At least 23 civilians and soldiers have been killed in three days of intense clashes in Libya's second city of Benghazi as fighting rages between the Libyan army and a coalition of Islamist militias.
Libya's national army, aligned to the country's Tobruk-based government, has reported 15 of its troops have been killed in the fighting. Eight civilians, four of them brothers from the same family, were killed when a shell landed on a house in a built up area in central Benghazi.
Violence has flared in Benghazi in over the past three days following an assault on the city centre by forces from Benghazi Revolutionary Council, an amalgamation of Islamist militias variously affiliated with Ansar Al-Sharia, an Al-Qaeda affiliate, or the offshoot of Islamic State (Isis) in Libya.
A Benghazi-based activist, speaking on condition of anonymity, told IBTimes UK the attack was precipitated by the arrival of Islamist reinforcements in the city but they were rebuffed and pushed back to their stronghold, an Islamist neighbourhood called Laithi.
The activist said: "Now they are fighting in Laithi around a well-known market, in which the Islamists have support.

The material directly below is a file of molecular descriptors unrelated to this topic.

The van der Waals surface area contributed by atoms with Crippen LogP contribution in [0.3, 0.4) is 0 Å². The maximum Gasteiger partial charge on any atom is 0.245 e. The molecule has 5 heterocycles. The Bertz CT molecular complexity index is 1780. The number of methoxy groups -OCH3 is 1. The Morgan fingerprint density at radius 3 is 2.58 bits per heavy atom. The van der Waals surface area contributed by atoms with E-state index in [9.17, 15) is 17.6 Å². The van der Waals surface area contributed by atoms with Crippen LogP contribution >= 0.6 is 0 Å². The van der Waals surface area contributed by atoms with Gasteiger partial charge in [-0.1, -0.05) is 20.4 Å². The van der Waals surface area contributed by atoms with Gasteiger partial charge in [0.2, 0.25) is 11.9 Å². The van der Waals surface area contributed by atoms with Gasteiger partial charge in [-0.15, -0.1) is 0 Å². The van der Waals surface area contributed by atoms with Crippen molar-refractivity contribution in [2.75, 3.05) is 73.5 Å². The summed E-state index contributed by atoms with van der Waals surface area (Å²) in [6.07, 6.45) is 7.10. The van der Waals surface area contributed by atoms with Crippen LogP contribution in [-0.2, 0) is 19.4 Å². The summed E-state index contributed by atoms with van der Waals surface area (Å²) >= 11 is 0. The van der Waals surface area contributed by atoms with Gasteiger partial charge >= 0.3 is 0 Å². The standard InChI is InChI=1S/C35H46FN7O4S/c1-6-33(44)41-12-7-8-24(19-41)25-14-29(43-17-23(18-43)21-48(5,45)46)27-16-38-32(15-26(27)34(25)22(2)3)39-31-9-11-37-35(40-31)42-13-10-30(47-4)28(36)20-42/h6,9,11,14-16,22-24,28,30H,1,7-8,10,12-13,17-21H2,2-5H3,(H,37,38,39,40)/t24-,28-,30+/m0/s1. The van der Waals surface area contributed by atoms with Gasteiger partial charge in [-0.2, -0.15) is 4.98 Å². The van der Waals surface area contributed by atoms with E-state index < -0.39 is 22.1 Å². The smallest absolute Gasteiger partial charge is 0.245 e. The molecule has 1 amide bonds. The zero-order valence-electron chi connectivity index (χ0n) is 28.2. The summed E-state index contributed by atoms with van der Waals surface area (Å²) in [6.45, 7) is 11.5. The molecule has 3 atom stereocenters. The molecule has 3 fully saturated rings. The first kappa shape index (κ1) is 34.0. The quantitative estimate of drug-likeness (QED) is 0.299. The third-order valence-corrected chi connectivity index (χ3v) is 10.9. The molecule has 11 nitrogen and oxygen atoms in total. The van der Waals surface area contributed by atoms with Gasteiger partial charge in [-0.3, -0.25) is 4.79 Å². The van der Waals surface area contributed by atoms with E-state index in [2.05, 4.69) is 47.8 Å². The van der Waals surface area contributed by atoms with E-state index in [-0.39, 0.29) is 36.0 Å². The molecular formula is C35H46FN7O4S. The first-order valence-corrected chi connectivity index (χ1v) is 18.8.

"Libyan military warplanes have been in the sky 24 hours a day during the fighting."
He explained that during the initial attack by the Benghazi Revolutionary Council, local residents had fought alongside the Libyan Army.
"They supported the army in the city centre when the majlis thuwar [revolutionary council] attempted to progress," he said.
Libya's second city of Benghazi has been plagued by some of the worst violence in the North African state since the end of its revolutionary war over four years ago.
Daily fire fights, bombings and shelling have become the norm in the city as the Libyan National Army, headed by its controversial leader Khalifa Haftar, a former Gaddafi general, attempts to wrest control of Benghazi from Islamist militias.
Following months of a gruelling campaign of street by street fighting by Haftar's forces, the Libyan Army now controls the east and centre of Benghazi but revolutionary council forces still remain ensconced within traditional Islamist districts in the east.
The activist explained that Benghazi residents were "disappointed with the long war" but in those areas that supported Haftar, residents were increasingly calling for a military council headed by the general to replace the country's democratically elected government.
When Haftar, who was ejected from the army, began fighting Islamists with loyal brigades in Benghazi, he was accused of plotting a coup by Libya's former prime minister, Ali Zeidan. However, Haftar and his "Dignity Operation" have since been co-opted back into the armed forces following their relative progress in Benghazi.